Associate Professor Jason Tangen

Associate Professor

School of Psychology
Faculty of Health and Behavioural Sciences
jtangen@psy.uq.edu.au
+61 7 336 56774

Overview

I’m an Associate Professor of Cognitive Science in the School of Psychology at The University of Queensland.

I spend most of my time investigating the cognitive processes involved in learning new skills. For example, we’ve been working closely with policing and security agencies to help experts interpret evidence more effectively and reduce the amount of time that it takes to train examiners. I take great pleasure in working across multiple domains from basic visual processes to high level decision making, misinformation, and insight moments.

I received a BASc in Philosophy and Psychology from The University of Lethbridge, in Alberta, Canada where I grew up, and a PhD in Psychology from McMaster University in Hamilton, Ontario, before moving to Sydney in 2004 for a postdoctoral fellowship at UNSW, and joined The University of Queensland in 2006.

I work with some outstanding collaborators, and I have been fortunate to have many wonderful honours and PhD students in my lab.

Research Interests

  • Expertise in Forensic Decision Making
    “CSI”-style TV shows give the impression that fingerprint identification is fully automated. In reality, when a fingerprint is found at a crime scene, it is a human examiner who is faced with the task of identifying the person who left the print. We conducted one of the first empirical tests of fingerprint identification, finding that examiners possess genuine expertise in matching fingerprints (Tangen, Thompson & McCarthy, 2011; Thompson, Tangen & McCarthy, 2013). Since these early experiments, we have conducted dozens of lab- and field-based experiments on fingerprint expert, trainee, and novice participants. We provided evidence that expertise in forensic identification is characteristically fast (Thompson, Tangen & McCarthy, 2014; Thompson, Tangen & Searston, 2014), is affected by the similarity (Searston, Tangen, & Eva, 2016), that the visual structure of forensic evidence is distributed across prior instances (Searston & Tangen, 2016), and is domain specific (Searston & Tangen, 2017). We have examined how experts constrain their attention to relevant features that will enable them to make decisions quickly and accurately (Robson, Tangen, & Searston, 2020), and extract important features more efficiently than novices (Robson, Searston, Edmond, McCarthy, & Tangen, 2020). We have also demonstrated that pooling the decisions of small, independent groups of analysts can substantially boost the performance of these crowds and reduce the influence of errors (Tangen, Kent, & Searston, 2020).
  • Communicating Uncertainty
    As John Allen Paulos once said, “Uncertainty is the only certainty there is.” Indeed, we all try to articulate or even quantify this sense of uncertainty everyday in predicting future events or deciding what to do. In science, we tend to convey our level of uncertainty by comparing our observations to “chance” or control groups to infer something meaningful about reality. But if uncertainty is not communicated clearly and effectively, then mistakes will happen, even in high-stakes situations where people’s lives are at stake in areas such as diagnostic medicine, legal decision making, climate change, or intelligence analysis. We have explored perceptions of error and involvement of human judgment in each stage of forensic analysis (Ribeiro, Tangen, McKimmie, 2019), and demonstrated that people struggle to understand and evaluating probabilistic information (Ribeiro, Tangen, McKimmie, 2020) compared to conveying the same information using a diagnostic information approach that we developed (Edmond, Thompson, & Tangen, 2014), which provides decision-makers with the tools they need to make inferences about the current case based on information about how examiners perform in previous, similar situations. We have translated our findings for use in the legal system to support law reform by publishing dozens of review and commentary papers in leading law reviews, and discipline-focused journals (e.g., Edmond et al, 2014, 2015, 2017).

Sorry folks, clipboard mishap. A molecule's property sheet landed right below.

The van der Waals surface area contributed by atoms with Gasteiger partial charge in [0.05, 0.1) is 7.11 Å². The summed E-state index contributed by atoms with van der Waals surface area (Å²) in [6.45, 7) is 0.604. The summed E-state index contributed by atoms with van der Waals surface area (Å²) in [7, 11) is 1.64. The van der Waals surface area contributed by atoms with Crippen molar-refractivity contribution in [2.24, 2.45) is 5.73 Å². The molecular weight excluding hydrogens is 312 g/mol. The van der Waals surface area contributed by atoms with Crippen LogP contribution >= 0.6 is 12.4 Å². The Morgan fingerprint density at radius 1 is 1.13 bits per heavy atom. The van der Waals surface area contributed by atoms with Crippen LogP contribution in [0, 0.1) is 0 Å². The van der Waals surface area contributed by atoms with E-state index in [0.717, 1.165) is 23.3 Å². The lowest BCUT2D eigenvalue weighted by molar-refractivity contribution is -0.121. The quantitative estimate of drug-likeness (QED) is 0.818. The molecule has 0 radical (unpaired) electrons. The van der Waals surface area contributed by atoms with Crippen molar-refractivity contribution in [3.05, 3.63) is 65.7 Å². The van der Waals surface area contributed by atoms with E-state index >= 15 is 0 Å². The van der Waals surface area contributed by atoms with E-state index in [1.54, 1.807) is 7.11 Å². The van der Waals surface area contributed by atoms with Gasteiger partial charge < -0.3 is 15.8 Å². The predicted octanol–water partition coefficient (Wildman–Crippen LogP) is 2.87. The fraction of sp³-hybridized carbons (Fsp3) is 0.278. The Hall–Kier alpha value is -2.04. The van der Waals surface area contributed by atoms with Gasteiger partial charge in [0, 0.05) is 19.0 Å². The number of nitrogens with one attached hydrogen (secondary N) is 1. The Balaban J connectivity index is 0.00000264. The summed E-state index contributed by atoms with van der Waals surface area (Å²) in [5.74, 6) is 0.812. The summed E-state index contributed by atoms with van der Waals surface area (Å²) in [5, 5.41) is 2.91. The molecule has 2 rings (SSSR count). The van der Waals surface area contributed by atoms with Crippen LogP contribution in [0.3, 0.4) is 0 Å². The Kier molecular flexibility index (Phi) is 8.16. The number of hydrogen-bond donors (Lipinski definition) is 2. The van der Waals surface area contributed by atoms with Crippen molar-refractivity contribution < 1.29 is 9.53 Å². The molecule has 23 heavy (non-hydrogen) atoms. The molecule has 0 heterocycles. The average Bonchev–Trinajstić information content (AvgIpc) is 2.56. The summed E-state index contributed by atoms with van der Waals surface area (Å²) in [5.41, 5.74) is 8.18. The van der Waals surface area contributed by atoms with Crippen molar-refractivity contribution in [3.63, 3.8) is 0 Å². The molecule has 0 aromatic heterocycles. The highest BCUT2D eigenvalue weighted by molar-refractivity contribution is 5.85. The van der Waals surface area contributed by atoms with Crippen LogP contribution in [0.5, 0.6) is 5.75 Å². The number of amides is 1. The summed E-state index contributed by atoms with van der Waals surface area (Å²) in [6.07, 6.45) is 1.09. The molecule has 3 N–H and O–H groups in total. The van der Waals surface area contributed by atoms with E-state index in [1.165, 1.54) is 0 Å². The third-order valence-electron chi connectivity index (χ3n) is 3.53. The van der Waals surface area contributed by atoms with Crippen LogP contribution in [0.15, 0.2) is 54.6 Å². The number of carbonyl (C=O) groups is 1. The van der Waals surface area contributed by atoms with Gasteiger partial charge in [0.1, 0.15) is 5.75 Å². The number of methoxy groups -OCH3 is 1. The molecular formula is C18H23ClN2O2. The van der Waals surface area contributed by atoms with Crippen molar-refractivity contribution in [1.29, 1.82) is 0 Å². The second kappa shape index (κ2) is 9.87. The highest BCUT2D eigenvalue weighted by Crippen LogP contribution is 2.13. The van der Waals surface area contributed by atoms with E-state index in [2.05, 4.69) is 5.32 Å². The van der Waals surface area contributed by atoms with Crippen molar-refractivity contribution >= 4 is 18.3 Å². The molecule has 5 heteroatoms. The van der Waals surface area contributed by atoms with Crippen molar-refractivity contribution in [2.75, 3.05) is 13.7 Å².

• Insight and the Eureka Heuristic
    An “Aha!” or insight experience occurs when a solution to a problem presents itself suddenly and without warning. For example, while waiting to go to a concert, mathematician Yitang Zhang discovered the solution to the twin prime problem. He said that he “...immediately knew that it would work,” and then it took several months to verify his solution. The mathematician Jacques Hadamard said that, “on being very abruptly awakened by an external noise, a solution long searched for appeared to me at once without the slightest instant of reflection on my part.” Given the myriad thoughts that appear in our minds at any given moment, it’s interesting to know why some ideas are dismissed as meaningless distractions while others are grasped as significant or profound. These insight moments make an idea feel more true or valuable in order to aid quick and efficient decision-making — akin to a heuristic — which we can now detect and measure reliably (Laukkonen & Tangen, 2018). But we have argued that these feelings of insight have a dark side: they can make misinformation feel true and we discuss circumstances where they may inspire false beliefs and delusions (Laukkonen, Kaveladze, Tangen, & Schooler, 2020). Indeed, these so-called false insights have been difficult to investigate, but we have developed a new paradigm to reliably induce false insights in order to explore their origins. Our broader goal is to better understand how to calibrate these experiences so we can help people to better distinguish between true and false information.
  • The Flashed Face Distortion Effect